It is home to Swamp Gravy, the "Official Folk Life Play of Georgia". The show is produced by the Colquitt-Miller Arts Council, using upwards of sixty volunteer actors and a professional production crew. Hunter Theatre the Colquitt Theatre, is located on North 1st Street in the Hunter Building, it has undergone a renovation in recent years. In December 2003, the musical play "A Southern Christmas Carol" by award-winning playwright Rob Lauer, made its world premiere at Colquitt's Cotton Hall Theatre. Featuring a New York City-based cast of professional actors, the show was a critical and box-office success; the show was presented at Cotton Hall again in 2004 and 2005—attracting Holiday season tourists to Colquitt from throughout the south-eastern U. S. "A Southern Christmas Carol" has, in the years since, become an increasing popular Holiday season show, produced by theatres throughout the south-eastern United States. Colquitt was named Georgia's First Mural City by the state legislature, hosted the Global Mural Conference in 2010.
Colquitt is a stop on the Trail of the Whispering Giants. As of the 2010 United States Census, there were 1,992 people residing in the city; the racial makeup of the city was 50.4% White, 45.9% Black, 0.2% Native American, 1.0% Asian and 0.7% from two or more races. 2.0% were Hispanic or Latino of any race. As of the census of 2000, there were 1,939 people, 772 households, 501 families residing in the city; the population density was 235.0 people per square mile. There were 868 housing units at an average density of 105.2 per square mile. The racial makeup of the city was 55.65% White, 43.63% African American, 0.26% Native American, 0.05% Asian, 0.05% from other races, 0.36% from two or more races. Hispanic or Latino of any race were 0.31% of the population. There were 772 households out of which 28.5% had children under the age of 18 living with them, 37.4% were married couples living together, 22.2% had a female householder with no husband present, 35.0% were non-families. 32.0% of all households were made up of individuals and 18.5% had someone living alone, 65 years of age or older.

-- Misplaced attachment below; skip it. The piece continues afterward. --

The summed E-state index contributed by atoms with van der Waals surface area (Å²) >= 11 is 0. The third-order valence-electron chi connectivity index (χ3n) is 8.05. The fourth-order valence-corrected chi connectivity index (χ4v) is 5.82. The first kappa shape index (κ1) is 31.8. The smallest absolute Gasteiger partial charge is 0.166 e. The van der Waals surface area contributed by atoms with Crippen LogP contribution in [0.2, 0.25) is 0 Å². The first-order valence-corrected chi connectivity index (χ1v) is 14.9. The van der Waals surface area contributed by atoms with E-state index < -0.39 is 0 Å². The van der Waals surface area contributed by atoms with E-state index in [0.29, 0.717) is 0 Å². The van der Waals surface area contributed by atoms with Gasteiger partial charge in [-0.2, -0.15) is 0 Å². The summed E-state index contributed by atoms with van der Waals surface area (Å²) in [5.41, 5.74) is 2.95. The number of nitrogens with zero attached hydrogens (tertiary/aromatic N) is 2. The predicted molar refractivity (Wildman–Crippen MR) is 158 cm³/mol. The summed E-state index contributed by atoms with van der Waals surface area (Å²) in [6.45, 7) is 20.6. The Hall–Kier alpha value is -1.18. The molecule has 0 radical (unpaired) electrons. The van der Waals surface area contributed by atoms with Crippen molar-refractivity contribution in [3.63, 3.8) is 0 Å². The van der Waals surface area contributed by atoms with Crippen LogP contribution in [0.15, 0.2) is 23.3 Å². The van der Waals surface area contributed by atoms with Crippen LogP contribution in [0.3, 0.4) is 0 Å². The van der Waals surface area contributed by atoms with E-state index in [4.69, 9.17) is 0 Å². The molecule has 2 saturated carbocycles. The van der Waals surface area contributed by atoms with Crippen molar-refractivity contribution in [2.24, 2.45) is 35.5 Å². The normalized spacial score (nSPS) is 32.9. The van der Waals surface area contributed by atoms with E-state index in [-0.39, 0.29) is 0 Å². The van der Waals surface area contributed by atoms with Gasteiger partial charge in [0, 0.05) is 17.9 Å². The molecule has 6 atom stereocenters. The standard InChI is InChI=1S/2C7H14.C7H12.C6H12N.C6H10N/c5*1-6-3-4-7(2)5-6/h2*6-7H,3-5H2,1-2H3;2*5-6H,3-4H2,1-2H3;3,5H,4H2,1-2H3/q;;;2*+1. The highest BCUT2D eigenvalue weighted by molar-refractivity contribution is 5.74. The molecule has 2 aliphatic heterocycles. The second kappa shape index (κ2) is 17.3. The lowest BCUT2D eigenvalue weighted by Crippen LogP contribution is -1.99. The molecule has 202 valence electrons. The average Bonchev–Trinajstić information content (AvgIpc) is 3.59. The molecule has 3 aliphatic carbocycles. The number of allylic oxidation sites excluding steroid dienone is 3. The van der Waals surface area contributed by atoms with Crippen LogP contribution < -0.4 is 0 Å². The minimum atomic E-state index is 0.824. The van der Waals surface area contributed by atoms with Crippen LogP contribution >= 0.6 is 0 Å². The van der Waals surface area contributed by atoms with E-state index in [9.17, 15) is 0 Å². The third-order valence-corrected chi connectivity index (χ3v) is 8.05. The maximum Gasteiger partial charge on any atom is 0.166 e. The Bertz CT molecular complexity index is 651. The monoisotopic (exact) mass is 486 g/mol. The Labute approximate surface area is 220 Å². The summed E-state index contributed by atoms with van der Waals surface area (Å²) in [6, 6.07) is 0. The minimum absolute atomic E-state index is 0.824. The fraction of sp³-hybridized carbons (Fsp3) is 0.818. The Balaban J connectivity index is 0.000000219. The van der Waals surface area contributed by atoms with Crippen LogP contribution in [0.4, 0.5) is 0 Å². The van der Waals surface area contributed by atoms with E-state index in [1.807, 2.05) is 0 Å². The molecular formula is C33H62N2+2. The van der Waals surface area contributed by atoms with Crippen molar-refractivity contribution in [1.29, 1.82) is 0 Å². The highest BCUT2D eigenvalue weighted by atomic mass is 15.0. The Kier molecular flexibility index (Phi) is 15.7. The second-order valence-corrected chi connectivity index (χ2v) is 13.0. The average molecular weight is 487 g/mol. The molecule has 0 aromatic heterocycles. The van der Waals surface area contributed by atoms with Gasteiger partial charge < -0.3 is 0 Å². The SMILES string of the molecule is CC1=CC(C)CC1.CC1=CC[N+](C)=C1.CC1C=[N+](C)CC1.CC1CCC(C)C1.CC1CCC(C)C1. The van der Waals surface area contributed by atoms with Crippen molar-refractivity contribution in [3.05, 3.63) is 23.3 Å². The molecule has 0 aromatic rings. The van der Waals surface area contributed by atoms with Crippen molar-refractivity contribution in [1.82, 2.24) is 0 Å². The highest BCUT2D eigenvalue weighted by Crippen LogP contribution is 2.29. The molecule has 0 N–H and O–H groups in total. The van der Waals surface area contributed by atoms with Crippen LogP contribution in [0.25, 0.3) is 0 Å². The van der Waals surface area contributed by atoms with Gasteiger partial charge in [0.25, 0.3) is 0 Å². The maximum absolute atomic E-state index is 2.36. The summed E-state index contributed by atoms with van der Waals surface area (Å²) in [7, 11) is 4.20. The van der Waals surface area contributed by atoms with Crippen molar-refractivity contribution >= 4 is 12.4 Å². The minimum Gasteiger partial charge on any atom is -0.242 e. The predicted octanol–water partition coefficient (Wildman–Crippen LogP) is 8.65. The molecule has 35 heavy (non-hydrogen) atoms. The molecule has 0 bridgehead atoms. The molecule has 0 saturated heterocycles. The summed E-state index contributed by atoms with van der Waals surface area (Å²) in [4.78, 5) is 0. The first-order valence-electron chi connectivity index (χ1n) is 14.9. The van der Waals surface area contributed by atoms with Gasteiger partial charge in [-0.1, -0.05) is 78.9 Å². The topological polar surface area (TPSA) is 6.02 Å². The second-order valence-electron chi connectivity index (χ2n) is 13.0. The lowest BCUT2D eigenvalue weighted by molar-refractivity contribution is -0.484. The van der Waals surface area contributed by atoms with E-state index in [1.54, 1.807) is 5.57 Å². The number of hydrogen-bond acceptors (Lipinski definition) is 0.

The average household size was 2.34 and the average family size was 2.92. In the city, the population was spread out with 24.3% under the age of 18, 6.8% from 18 to 24, 23.6% from 25 to 44, 20.7% from 45 to 64, 24.6% who were 65 years of age or older. The median age was 41 years. For every 100 females, there were 78.9 males. For every 100 females age 18 and over, there were 69.8 males. The median income for a household in the city was $24,792, the median income for a family was $31,413. About 21.3% of families and 26.0% of the population were below the poverty line, including 36.0% of those under age 18 and 25.5% of those age 65 or over. Colquitt is part of the Miller County School District, it is served by: Miller County Elementary School Miller County Middle School Miller County High School Colquitt is home to the Miller County - James W. Merritt, Jr. Memorial Library; the library serves the citizens of Miller County with a collection of print and audiovisual materials. The library is located at 259 E.
Main Street in Colquitt. Peter Zack Geer, Lieutenant Governor of Georgia from 1963–1967 Brandon Miller, National Football League player with the Atlanta Falcons and Seattle Seahawks Keyon Nash, professional football player with the Oakland Raiders, as well as the Rhein Fire of NFL Europe, the Canadian Football League's Toronto Argonauts Gordie Richardson, Major League Baseball player with the St. Louis Cardinals and New York Mets. City of Colquitt official website of Colquitt- Miller County Chamber of Commerce Miller County - James W. Merritt, Jr. Memorial Library official website of Swamp Gravy founded by Joy Jinks Official website of Miller County liberal newspaper founded in 1897 by Zula Cook Brown Toole Miller County School System Official website of schools serving the City of Colquitt and Miller County